Foods such as raw meats, shell eggs and unwashed raw vegetables can contain harmful bacteria. These can be spread to ready to eat foods by direct contact or via people, animals and surfaces. Safe handling practices will reduce the chance of transferring harmful bacteria from raw food to cooked/ready to eat food. This is known as cross-contamination prevention.
How can I prevent cross-contamination?
The following points should be considered:
- Maintain good personal hygiene at all times
- Thoroughly wash hands after handling raw foods & before touching other food or equipment. Effective hand-washing takes time and requires effective technique (see attached poster).
- Store raw food in the bottom of the fridge below cooked/ready to eat foods
- Sinks for washing food must be adequately cleaned & disinfected after use along with surrounding areas which may be affected by splashes.
- Separate equipment and utensils must be used for raw & cooked/ready to eat foods
- You must ensure you have separate chopping boards for separate tasks. For example, raw and cooked foods. Coloured boards help you keep clear separation. E.g. red = raw, blue = fish, green = veg etc. As long as you have enough boards to prepare food separately and safely and they are clearly marked then you do not have to purchase coloured chopping boards.
What are the basic rules?
- Wear suitable, clean, washable, protective clothing when preparing food.
- Wash your hands frequently but especially after handling raw foods, after using the toilet, touching pets, and gardening.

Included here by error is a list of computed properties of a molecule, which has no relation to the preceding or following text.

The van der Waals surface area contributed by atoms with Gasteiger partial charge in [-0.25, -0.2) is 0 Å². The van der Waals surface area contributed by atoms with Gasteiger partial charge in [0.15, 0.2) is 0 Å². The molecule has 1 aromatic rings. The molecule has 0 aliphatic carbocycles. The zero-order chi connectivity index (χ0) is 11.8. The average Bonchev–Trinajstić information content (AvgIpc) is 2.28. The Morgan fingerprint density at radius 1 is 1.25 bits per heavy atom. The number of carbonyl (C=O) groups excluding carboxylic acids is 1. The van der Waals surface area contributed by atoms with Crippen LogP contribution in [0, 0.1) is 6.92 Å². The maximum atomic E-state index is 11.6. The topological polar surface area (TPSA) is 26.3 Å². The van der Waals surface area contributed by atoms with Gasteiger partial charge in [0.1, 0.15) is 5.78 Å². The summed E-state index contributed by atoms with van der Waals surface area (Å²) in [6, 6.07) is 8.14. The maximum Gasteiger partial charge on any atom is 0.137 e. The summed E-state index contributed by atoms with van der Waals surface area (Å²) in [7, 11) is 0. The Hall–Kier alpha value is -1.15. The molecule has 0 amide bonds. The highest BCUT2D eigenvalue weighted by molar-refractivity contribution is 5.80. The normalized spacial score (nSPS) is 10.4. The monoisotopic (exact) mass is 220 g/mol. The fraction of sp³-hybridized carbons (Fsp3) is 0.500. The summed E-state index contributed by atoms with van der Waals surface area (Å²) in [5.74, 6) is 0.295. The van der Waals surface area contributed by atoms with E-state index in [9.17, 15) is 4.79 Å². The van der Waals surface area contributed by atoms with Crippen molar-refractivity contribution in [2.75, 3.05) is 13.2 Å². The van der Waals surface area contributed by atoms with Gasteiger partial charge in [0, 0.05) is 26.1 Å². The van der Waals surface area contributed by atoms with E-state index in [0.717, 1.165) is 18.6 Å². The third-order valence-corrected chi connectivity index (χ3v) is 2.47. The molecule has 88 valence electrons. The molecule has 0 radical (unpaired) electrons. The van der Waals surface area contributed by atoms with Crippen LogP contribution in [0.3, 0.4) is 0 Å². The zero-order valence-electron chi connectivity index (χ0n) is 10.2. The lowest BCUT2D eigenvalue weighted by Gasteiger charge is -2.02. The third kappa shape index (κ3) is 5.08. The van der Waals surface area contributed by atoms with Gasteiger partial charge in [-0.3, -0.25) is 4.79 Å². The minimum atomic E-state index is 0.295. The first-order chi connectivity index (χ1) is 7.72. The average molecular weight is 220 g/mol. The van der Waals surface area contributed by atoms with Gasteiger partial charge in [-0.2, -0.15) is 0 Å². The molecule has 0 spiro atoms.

- Do not smoke while preparing food.
- Keep pets out of the kitchen.
- Store food in fridges at 0-5°C, maximum 8oC.
- Store food in freezers at -18°C.
- Store raw food at the bottom of your fridge and cooked food at the top.
- Use separate utensils for raw and cooked foods.
- Do not leave food uncovered or at room temperature for long periods of time.
Labelling and packaging of food
- Any food that is pre-packed or produced for sale to another business must be properly labelled and packaged. Further advice can be obtained from your local Environmental Health Office.
- Visit the Food Standards Agency website for more information on labelling.
The law and regulations
If you do prepare or handle food at home then the Food Hygiene Regulations apply to you.
The main regulations are as follows: -
- Regulation EC No. 178/2002
- Food Hygiene (Scotland) Regulations 2006
- Regulation EC No. 852/2004
The above legislation can be viewed at: www.legislation.gov.uk